Force between two or more nucleons. It binds protons and neutrons (“nucleons”) into atomic nuclei. It is about 10 million times stronger than the chemical binding that holds atoms together in molecules. This is the reason why nuclear reactors produce about a million times more energy per kilogram fuel as compared to conventional fuel such as oil or coal. However, the range of the nuclear force is short, only a few femtometers (1 fm = 10−15 m), beyond which it vanishes. That is why, in spite of its enormous strength, we do not feel anything of this force on the atomic scale or in everyday life.
History of the theory of nuclear forces
The development of a proper theory of nuclear forces has occupied the minds of some of the brightest physicists for 7 decades, and was one of the main topics of physics research in the twentieth century. The original idea was that the force is caused by the exchange of lighter particles (than nucleons) know as mesons, and this idea gave rise to the birth of a new subfield of modern physics, namely, (elementary) particle physics. The modern perception of the nuclear force is that it is a residual interaction (similar to the van der Waals force between neutral atoms) of the even stronger force between quarks, which is mediated by the exchange of gluons and holds the quarks together inside a nucleon. See also: Elementary particle; Gluons; Intermolecular forces; Meson; Quarks
After the discovery of the neutron in 1932, it was clear that the atomic nucleus is made up from protons and neutrons. In such a system, electromagnetic forces cannot be the reason why the constituents of the nucleus are sticking together. Indeed, the repulsive electrical Coulomb force between the protons should blow the nucleus apart. Therefore, the concept of a new strong nuclear interaction was introduced. In 1935, the first theory for this new force was developed by the Japanese physicist Hideki Yukawa, who suggested that the nucleons would exchange particles between each other and this mechanism would create the force. Yukawa constructed his theory in analogy to the theory of the electromagnetic interaction, where the exchange of a (massless) photon is the cause of the force. However, in the case of the nuclear force, Yukawa assumed that the “force-makers” (which were eventually called “mesons”) carry a mass of a fraction of the nucleon mass. This would limit the effect of the force to a finite range, since the uncertainty principal allows massive particles to travel only a finite distance. The meson predicted by Yukawa was finally found in 1947 in cosmic rays and in 1948 in the laboratory, and called the pion. In the 1950s and 1960s more mesons were found in accelerator experiments and the meson theory of nuclear forces was extended to include many mesons. These models became known as one-boson-exchange models, which is a reference to the fact that the different mesons are exchanged singly in this model (see illustration). The one-boson-exchange model is very successful in explaining essentially all properties of the nucleon-nucleon interaction at low energies. Also, in the 1970s and 1980s meson models were developed that went beyond the simple single-particle exchange mechanism. These models included, in particular, the explicit exchange of two pions with all its complications. Well-known models of the latter kind are the Paris and the Bonn potential.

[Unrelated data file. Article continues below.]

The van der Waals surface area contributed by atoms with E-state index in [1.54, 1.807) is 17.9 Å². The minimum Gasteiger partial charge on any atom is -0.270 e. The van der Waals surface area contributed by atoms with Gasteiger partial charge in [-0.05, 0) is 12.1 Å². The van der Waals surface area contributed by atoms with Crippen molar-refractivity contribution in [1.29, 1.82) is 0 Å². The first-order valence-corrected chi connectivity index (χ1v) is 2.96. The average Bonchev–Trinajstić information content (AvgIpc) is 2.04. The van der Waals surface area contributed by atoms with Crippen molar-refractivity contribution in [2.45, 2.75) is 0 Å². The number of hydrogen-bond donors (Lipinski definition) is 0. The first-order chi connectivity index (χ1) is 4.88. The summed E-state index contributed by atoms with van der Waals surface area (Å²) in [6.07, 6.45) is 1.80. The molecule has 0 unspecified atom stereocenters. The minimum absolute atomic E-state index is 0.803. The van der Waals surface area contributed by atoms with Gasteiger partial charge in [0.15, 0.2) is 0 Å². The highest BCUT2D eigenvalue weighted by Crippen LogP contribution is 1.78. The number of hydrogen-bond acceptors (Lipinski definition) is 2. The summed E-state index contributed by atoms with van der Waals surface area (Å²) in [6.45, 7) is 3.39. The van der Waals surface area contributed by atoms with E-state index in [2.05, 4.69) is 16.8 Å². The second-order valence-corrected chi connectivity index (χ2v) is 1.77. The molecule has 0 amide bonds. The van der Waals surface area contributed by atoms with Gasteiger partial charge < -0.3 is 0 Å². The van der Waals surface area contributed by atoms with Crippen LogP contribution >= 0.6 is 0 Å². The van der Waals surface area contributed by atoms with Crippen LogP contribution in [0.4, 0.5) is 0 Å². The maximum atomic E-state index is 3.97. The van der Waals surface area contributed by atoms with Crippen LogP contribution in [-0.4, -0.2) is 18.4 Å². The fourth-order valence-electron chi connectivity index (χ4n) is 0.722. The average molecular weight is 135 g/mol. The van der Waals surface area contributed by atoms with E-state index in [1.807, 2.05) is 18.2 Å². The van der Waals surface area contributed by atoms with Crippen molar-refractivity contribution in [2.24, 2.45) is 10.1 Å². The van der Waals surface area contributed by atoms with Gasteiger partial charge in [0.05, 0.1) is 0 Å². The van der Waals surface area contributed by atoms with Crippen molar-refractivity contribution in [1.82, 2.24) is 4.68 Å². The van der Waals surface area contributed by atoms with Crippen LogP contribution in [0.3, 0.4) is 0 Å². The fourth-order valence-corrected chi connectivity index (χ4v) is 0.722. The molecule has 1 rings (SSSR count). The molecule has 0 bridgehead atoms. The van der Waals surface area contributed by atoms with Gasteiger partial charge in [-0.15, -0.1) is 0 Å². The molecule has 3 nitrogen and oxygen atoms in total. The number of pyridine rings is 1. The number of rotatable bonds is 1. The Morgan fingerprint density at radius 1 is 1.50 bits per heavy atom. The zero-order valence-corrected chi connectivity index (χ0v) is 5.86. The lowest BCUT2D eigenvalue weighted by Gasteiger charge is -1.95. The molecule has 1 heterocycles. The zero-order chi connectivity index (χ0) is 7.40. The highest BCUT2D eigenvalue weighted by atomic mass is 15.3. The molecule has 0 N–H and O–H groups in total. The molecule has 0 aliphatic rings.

Nuclear forces and quantum chromodynamics
Since these meson models were quantitatively very successful, it appeared that they were the solution to the nuclear force problem. However, with the discovery (in the 1970s) that the fundamental theory of strong interactions is quantum chromodynamics (QCD) and not meson theory, all “meson theories” had to be viewed as models, and the attempts to derive a proper theory of the nuclear force had to begin all over again.
The problem with a derivation of nuclear forces from QCD is twofold. First, each nucleon consists of three quarks such that the system of two nucleons is already a six-body problem. Second, the force between quarks, which is created by the exchange of gluons, has the feature of being very strong at the low-energy scale that is characteristic of nuclear physics. This extraordinary strength makes it difficult to find “converging” mathematical solutions. Therefore, during the first round of new attempts, the models proposed were “QCD-inspired.” The positive aspect of these models is that they try to explain nucleon structure (which consists of three quarks) and nucleon-nucleon interactions (six-quark systems) on an equal footing. Some of the gross features of the two-nucleon force, like the “hard core” (see below), are explained successfully in such models. However, from a critical point of view, it must be noted that these quark-based approaches are yet another set of models and not a theory. Alternatively, one may try to solve the six-quark problem with brute computing power, by putting the six-quark system on a four-dimensional lattice of discrete points that represents the three dimensions of space and one dimension of time. This method has become known as lattice QCD and is making progress. However, such calculations are computationally very expensive and cannot be used as input toward understanding nuclei. See also: Quantum chromodynamics